1) Fascial Articulations: This term defines the very real movement potential between the individual fascial layers that exist from the surface of the skin to the periosteum of the bone (and indeed even deeper into the very cell itself).

The above image illustrates an example of the fascial relationship between muscle/tendon and adjacent structures. Effective movement requires, not only proper ¨connective¨ elements, but selective ¨DISCONNECTIVE¨ properties. In other words, the ¨sliding¨ (hence articulation) of fascial layers between each other is essential. By definition, this constitutes a joint...without these characteristics, movement potential is significantly altered leading to movement dysfunction, irregualr load bearing and stress distribution, and ultimately deterioration.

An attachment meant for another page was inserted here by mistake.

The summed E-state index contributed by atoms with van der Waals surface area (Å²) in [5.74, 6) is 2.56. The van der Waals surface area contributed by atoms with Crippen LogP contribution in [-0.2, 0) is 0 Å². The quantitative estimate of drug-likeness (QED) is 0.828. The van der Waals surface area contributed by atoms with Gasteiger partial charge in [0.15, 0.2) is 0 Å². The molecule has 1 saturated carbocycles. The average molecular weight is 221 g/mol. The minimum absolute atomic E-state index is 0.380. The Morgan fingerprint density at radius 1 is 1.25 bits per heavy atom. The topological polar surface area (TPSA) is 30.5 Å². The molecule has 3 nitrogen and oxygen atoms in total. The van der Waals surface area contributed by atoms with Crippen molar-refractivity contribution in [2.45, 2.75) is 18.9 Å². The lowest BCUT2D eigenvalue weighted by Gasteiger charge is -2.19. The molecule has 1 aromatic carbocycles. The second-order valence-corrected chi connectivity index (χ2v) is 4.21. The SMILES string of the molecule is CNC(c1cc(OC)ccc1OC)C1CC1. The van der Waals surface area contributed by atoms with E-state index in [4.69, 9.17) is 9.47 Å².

2) Movement is more precisely ¨Gear-like¨: This is perhaps confusing and counter-intuitive, however it is none-the-less a reality. The pivotal model suggests that movement is a summation of single pivots moving at the same time. Once again, this is a serious over-simplification.

True function is achieved through a complex of gear-like movements that are NOT the sum of individual movements rather a single unified systemic response.

The image to the left clearly illustrates that single pivotal movement (hip joint) is effectively a small contributor to the performance of a straight leg raise (hip flexion). This movement is defined by gear-like movement between the individual vertebrae of the lumbar spine, the pelvis, and the hip. In addition, this requires proper fascial articulation (sliding) of the fascial layers of the posterior leg.